Wednesday, November 21, 2018

Underdog Manifesto - a downward Odyssey through South Boston

Cheers, commies!
Release day! My latest literary monstrosity is here, Underdog Manifesto, via Crossroad Press. I am going to burn in hell for this one, as it contains trigger upon trigger for everyone, regardless on what side of the political barricades you're on. I thought it would be appropriate to have this novel released right before Thanksgiving. Be thankful you are not Sean McLaine. Special thanks for the talented and handsome cover model Christopher Bopp who depicted the downtrodden Boston Irish protagonist. 

After serving time for nearly killing his student—a crime he maintains he didn't commit—Sean McLaine, a puny drama teacher finds himself broke and friendless on the streets of South Boston at the peak of the Great Recession. His joints have been destroyed by compulsive weightlifting and his mind poisoned by the subtly sadistic prison psychologist.

Salvation comes in the form of an Irish mobster who welcomes Sean into his clan and offers him a chance at a new life. A few plastic surgeries, fake documents, and a sham marriage help the underdog reinvent himself as a philanthropist. His radiant face now fronts one of the largest organ trade enterprises.

To add a finishing touch to his saintly image, he adopts a mentally ill orphan named Casey. Diagnosed with juvenile schizophrenia and believed to be a menace to society, the girl spends most of her days in isolation with no access to electronics. When the flimsy child morphs into a moderately attractive teenager and catches the eye of a film student, Sean's lukewarm paternal affection takes a sinister turn. His inner demons that had been dormant for years become more active, and the weight of his secrets becomes a bit too heavy for his shoulders.

Amidst the political upheavals and school violence of post-election America, the battle for Sean's soul begins. Very soon he discovers that hell has no bottom—you can always sink lower.

Thursday, November 8, 2018

Brian Trent's "Ten Thousand Thunders" - a sci-fi take on resurrection and transfiguration

Hello, commies!
Today's gem is Brian Trent's latest sci-fi novel Ten Thousand Thunders, recently released via a new publisher Flame Tree Press. If you appreciate literary sci-fi with references to theology and mythology, this novel is for you!

Having just been killed in a mysterious shuttle explosion, Gethin Bryce is back to uncover what happened. An unusually gifted investigator with the InterPlanetary Council, Gethin is tasked with seeking out the truth behind unexplained anomalies that lie outside IPC control.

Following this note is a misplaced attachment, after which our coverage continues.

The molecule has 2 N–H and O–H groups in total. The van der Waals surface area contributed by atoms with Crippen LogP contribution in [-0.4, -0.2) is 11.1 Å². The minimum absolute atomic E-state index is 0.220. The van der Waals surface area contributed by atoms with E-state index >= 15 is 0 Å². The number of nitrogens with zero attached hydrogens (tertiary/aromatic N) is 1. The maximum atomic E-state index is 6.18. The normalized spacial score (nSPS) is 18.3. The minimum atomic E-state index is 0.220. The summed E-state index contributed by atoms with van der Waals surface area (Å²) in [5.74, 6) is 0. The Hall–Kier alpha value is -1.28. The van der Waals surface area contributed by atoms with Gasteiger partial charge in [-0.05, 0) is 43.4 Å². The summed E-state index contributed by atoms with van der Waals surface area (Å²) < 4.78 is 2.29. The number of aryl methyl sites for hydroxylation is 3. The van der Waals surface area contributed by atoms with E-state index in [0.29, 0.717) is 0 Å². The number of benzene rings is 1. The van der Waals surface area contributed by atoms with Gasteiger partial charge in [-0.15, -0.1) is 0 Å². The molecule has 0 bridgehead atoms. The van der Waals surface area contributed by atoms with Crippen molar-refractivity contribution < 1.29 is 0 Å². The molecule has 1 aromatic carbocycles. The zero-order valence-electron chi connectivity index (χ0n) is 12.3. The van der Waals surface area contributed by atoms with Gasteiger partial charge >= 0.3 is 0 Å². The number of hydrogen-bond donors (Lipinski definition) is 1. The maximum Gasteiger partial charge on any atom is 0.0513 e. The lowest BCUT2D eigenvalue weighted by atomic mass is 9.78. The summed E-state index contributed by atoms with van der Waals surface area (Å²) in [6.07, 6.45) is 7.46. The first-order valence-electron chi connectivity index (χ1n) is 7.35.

His investigation takes him from the luxurious enclaves of Earth’s elite, to the battered Wastelands beyond civilization’s protective thrall. Linking up with an inquiry team from a planet-spanning corporate powerhouse, he also befriends a grim and reluctant outlander who has an important piece of the puzzle—evidence of a sadistic entity which threatens not just civilization, but all life…

My thoughts
Ten Thousand Thunders is a long-awaited novel by Brian Trent, who has already created a solid following of discerning sci-fi fans. His short speculative fiction has been published in some very elite venues. I happen to know (from reading interviews with the author) that he identifies himself as a skeptic and an agnostic. It's somewhat ironic that he incorporates so much Biblical as well as pagan mythological imagery into his writing. The theme of resurrection and transfiguration permeates this fiction. The author also has very high expectations of his readers. He does not dumb down or sugar coat. He expects his readers to have a solid foundation in mythology and classic sci-fi. I saw some reviewers imply that his writing is too dense, complex and a challenge to their attention span. I am not going to argue with that assessment. This particular novel is not a "page turner" in the sense that you skip through the pages between daily tasks. You have to savor his writing in small amounts as if you would sip good red wine. Sometimes you have to pause, go back and reread certain passages. It's not a light read, but it trains and disciplines your brain to appreciate and enjoy this kind of intricate writing. The investment is well worth it.